Growing demand for eco-efficient aircraft

Airbus' Global Market Forecast for 2012-2031 states that air passenger traffic will grow at an average annual rate of 4.7% in the next 20 years, during which time some 10,350 aircraft will be replaced by new, more efficient models.

Airbus forecasts demand for over 27,000 passenger aircraft (>100 seats) by 2031.
Airbus forecasts demand for over 27,000 passenger aircraft (>100 seats) by 2031.
The aviation industry today produces 2% of global man-made carbon dioxide emissions.
The aviation industry today produces 2% of global man-made carbon dioxide emissions.
20-year new deliveries of passenger and freighter aircraft.
20-year new deliveries of passenger and freighter aircraft.

The Airbus report identifies a need for a total of some 28,200 passenger and freighter aircraft (of 100 seats or more) between 2012 and 2031, worth nearly US$4 trillion.

Of these, over 27,350 will be passenger aircraft, valued at $3.7 trillion.

Growth in passenger traffic

  • Passenger traffic will grow at an average annual rate of 4.7% in the next 20 years, during which some 10,350 aircraft will be replaced by new efficient models, Airbus predicts.
  • By 2031 the world’s passenger fleet will have expanded by 110% from slightly over 15,550 today to over 32,550.
  • In the same period, the world’s freighter fleet will almost double from 1,600 to 3,000 aircraft.
  • There is growing demand for eco-efficient aircraft – two thirds of the existing fleet will be replaced.

Growth in emerging regions

Emerging economic regions will represent more than 50% of all traffic growth in the next 20 years.

Boeing's forecast is similar

Boeing's latest figures (Current Market Outlook 2012-2031) offer a slightly higher forecast than Airbus, with passenger traffic growing at a rate of approximately 5% per year. Boeing predicts demand for 34,000 new aircraft, valued at $4.5 trillion, with some 13,940 aircraft being replaced by new, more efficient models.

Boeing flagship model, the 787 Dreamliner, can carry 210-290 passengers in two variants. Delivered to its first customer in 2011, Boeing says the Dreamliner uses 20% less fuel than current aircraft of a similar size. Composite materials make up 50% of the primary structure of the 787 including the fuselage and wing. The carbon fibre composite fuselage is produced as several barrel sections that are subsequently joined together.

In September, Boeing and American Airlines showcased a Next-Generation 737-800 aircraft known as ecoDemonstrator in Washington, D.C., to highlight testing of technologies and advanced materials that make aircraft operate more efficiently and produce fewer emissions and less noise. The FAA program known as CLEEN (Continuous Lower Energy, Emissions, and Noise) provided funding for the adaptive trailing edge on the airplane as well as some flight test costs. Other technologies on the 2012 ecoDemonstrator include variable area fan nozzles, active engine vibration reduction, a regenerative fuel cell, and testing of flight trajectory optimization to enable more efficient routing for fuel savings.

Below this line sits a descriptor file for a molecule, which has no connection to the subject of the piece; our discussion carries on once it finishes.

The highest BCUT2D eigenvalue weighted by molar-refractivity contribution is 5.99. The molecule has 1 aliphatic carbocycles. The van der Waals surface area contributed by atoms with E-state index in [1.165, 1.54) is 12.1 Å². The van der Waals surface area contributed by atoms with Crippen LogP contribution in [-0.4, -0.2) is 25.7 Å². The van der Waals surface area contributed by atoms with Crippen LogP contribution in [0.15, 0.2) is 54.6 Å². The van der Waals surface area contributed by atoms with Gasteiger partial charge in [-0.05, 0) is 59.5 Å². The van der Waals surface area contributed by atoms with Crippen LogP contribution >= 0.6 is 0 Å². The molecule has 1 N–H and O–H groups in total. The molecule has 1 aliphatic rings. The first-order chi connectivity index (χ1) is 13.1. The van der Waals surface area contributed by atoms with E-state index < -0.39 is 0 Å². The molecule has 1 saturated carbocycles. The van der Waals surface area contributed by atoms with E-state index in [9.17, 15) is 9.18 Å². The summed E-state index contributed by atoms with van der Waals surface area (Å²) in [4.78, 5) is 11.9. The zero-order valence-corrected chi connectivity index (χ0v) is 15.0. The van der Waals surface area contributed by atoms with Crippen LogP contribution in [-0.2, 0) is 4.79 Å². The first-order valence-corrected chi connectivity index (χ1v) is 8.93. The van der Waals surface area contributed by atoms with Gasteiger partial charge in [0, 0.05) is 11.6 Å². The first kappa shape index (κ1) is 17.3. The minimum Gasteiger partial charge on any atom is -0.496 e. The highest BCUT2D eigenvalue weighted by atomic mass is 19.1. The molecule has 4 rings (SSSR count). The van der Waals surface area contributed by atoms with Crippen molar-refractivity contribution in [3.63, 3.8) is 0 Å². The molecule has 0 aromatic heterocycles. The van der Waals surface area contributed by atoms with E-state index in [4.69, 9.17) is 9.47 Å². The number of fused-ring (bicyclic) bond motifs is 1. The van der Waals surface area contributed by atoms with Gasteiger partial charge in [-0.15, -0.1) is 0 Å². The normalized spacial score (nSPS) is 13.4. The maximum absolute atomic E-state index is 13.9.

Increasing urbanisation and the doubling of the world’s middle classes to 5 billion people is also driving growth.

By 2031 the number of 'aviation mega cities' will more than double to 92 and over 90% of the world’s traffic will be between or through these points. Airbus's flagship model, the A380, the world's largest commercial aircraft, links these cities. According to Airbus, an A380 takes off or lands every 7 minutes. The A380's structure is 25% composite, leading to reduced weight and improved fuel efficiency (see box below).

“Aside from growth in international traffic, by 2031 four of the world’s biggest traffic flows will all be domestic – US, China, Intra Western Europe and India – and these account for a third of world traffic,” says John Leahy, Airbus Chief Operating Officer Customers.

“In 20 years from now, China’s domestic passenger traffic will overtake the US domestic traffic to become the number one traffic flow in our forecast. Aviation is not just essential for international commerce, but also for domestic economies too.”

Asia Pacific will account for 35% of all new aircraft deliveries, followed by Europe and North America with 21% each. In value terms, the single biggest market is China followed by the US, UAE and India.